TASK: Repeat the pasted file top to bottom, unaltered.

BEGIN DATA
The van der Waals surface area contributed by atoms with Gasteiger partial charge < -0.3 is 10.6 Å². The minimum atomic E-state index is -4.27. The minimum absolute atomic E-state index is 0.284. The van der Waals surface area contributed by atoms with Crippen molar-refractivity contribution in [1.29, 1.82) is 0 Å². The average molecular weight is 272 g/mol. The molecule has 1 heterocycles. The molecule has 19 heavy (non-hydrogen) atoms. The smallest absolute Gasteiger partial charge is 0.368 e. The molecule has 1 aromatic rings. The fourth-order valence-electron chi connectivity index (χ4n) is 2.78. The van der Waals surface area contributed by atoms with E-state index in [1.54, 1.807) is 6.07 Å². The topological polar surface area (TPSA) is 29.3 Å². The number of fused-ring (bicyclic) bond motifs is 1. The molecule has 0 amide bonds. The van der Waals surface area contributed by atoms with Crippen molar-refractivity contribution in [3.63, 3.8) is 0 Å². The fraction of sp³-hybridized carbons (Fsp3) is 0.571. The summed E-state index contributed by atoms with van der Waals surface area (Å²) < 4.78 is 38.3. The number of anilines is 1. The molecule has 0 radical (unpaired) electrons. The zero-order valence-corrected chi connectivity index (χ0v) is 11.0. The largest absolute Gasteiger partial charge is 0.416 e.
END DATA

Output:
The van der Waals surface area contributed by atoms with Gasteiger partial charge < -0.3 is 10.6 Å². The minimum atomic E-state index is -4.27. The minimum absolute atomic E-state index is 0.284. The van der Waals surface area contributed by atoms with Crippen molar-refractivity contribution in [1.29, 1.82) is 0 Å². The average molecular weight is 272 g/mol. The molecule has 1 heterocycles. The molecule has 19 heavy (non-hydrogen) atoms. The smallest absolute Gasteiger partial charge is 0.368 e. The molecule has 1 aromatic rings. The fourth-order valence-electron chi connectivity index (χ4n) is 2.78. The van der Waals surface area contributed by atoms with E-state index in [1.54, 1.807) is 6.07 Å². The topological polar surface area (TPSA) is 29.3 Å². The number of fused-ring (bicyclic) bond motifs is 1. The molecule has 0 amide bonds. The van der Waals surface area contributed by atoms with Crippen molar-refractivity contribution in [3.63, 3.8) is 0 Å². The fraction of sp³-hybridized carbons (Fsp3) is 0.571. The summed E-state index contributed by atoms with van der Waals surface area (Å²) < 4.78 is 38.3. The number of anilines is 1. The molecule has 0 radical (unpaired) electrons. The zero-order valence-corrected chi connectivity index (χ0v) is 11.0. The largest absolute Gasteiger partial charge is 0.416 e.